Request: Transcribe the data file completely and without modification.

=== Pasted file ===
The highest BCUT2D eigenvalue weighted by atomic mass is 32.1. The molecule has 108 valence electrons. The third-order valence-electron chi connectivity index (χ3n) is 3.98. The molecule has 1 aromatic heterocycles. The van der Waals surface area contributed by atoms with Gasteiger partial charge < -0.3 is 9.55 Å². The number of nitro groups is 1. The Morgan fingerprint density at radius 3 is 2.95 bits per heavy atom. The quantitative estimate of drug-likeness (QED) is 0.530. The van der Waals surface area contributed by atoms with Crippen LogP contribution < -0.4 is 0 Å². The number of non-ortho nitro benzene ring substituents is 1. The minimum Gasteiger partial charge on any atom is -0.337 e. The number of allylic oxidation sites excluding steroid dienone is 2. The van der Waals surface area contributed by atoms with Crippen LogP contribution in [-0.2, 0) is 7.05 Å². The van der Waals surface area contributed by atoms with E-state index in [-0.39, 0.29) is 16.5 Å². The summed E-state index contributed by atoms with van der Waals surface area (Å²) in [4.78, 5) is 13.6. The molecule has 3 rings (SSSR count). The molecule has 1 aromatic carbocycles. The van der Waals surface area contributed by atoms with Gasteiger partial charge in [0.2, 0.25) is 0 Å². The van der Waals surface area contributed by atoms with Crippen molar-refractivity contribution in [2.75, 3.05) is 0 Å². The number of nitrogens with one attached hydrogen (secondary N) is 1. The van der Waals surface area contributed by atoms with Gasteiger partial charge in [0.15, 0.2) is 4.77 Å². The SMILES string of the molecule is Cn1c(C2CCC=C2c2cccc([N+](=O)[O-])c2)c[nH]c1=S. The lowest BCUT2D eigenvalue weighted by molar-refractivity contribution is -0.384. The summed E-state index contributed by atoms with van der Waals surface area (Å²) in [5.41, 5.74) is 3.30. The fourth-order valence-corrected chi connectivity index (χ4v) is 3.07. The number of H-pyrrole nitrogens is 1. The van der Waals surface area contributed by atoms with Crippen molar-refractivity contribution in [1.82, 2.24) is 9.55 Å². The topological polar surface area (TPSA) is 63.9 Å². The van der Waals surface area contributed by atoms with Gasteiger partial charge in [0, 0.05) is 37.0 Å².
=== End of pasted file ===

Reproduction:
The highest BCUT2D eigenvalue weighted by atomic mass is 32.1. The molecule has 108 valence electrons. The third-order valence-electron chi connectivity index (χ3n) is 3.98. The molecule has 1 aromatic heterocycles. The van der Waals surface area contributed by atoms with Gasteiger partial charge < -0.3 is 9.55 Å². The number of nitro groups is 1. The Morgan fingerprint density at radius 3 is 2.95 bits per heavy atom. The quantitative estimate of drug-likeness (QED) is 0.530. The van der Waals surface area contributed by atoms with Crippen LogP contribution < -0.4 is 0 Å². The number of non-ortho nitro benzene ring substituents is 1. The minimum Gasteiger partial charge on any atom is -0.337 e. The number of allylic oxidation sites excluding steroid dienone is 2. The van der Waals surface area contributed by atoms with Crippen LogP contribution in [-0.2, 0) is 7.05 Å². The van der Waals surface area contributed by atoms with E-state index in [-0.39, 0.29) is 16.5 Å². The summed E-state index contributed by atoms with van der Waals surface area (Å²) in [4.78, 5) is 13.6. The molecule has 3 rings (SSSR count). The molecule has 1 aromatic carbocycles. The van der Waals surface area contributed by atoms with Gasteiger partial charge in [0.2, 0.25) is 0 Å². The van der Waals surface area contributed by atoms with Crippen molar-refractivity contribution in [2.75, 3.05) is 0 Å². The number of nitrogens with one attached hydrogen (secondary N) is 1. The van der Waals surface area contributed by atoms with Gasteiger partial charge in [0.15, 0.2) is 4.77 Å². The SMILES string of the molecule is Cn1c(C2CCC=C2c2cccc([N+](=O)[O-])c2)c[nH]c1=S. The lowest BCUT2D eigenvalue weighted by molar-refractivity contribution is -0.384. The summed E-state index contributed by atoms with van der Waals surface area (Å²) in [5.41, 5.74) is 3.30. The fourth-order valence-corrected chi connectivity index (χ4v) is 3.07. The number of H-pyrrole nitrogens is 1. The van der Waals surface area contributed by atoms with Crippen molar-refractivity contribution in [1.82, 2.24) is 9.55 Å². The topological polar surface area (TPSA) is 63.9 Å². The van der Waals surface area contributed by atoms with Gasteiger partial charge in [0, 0.05) is 37.0 Å².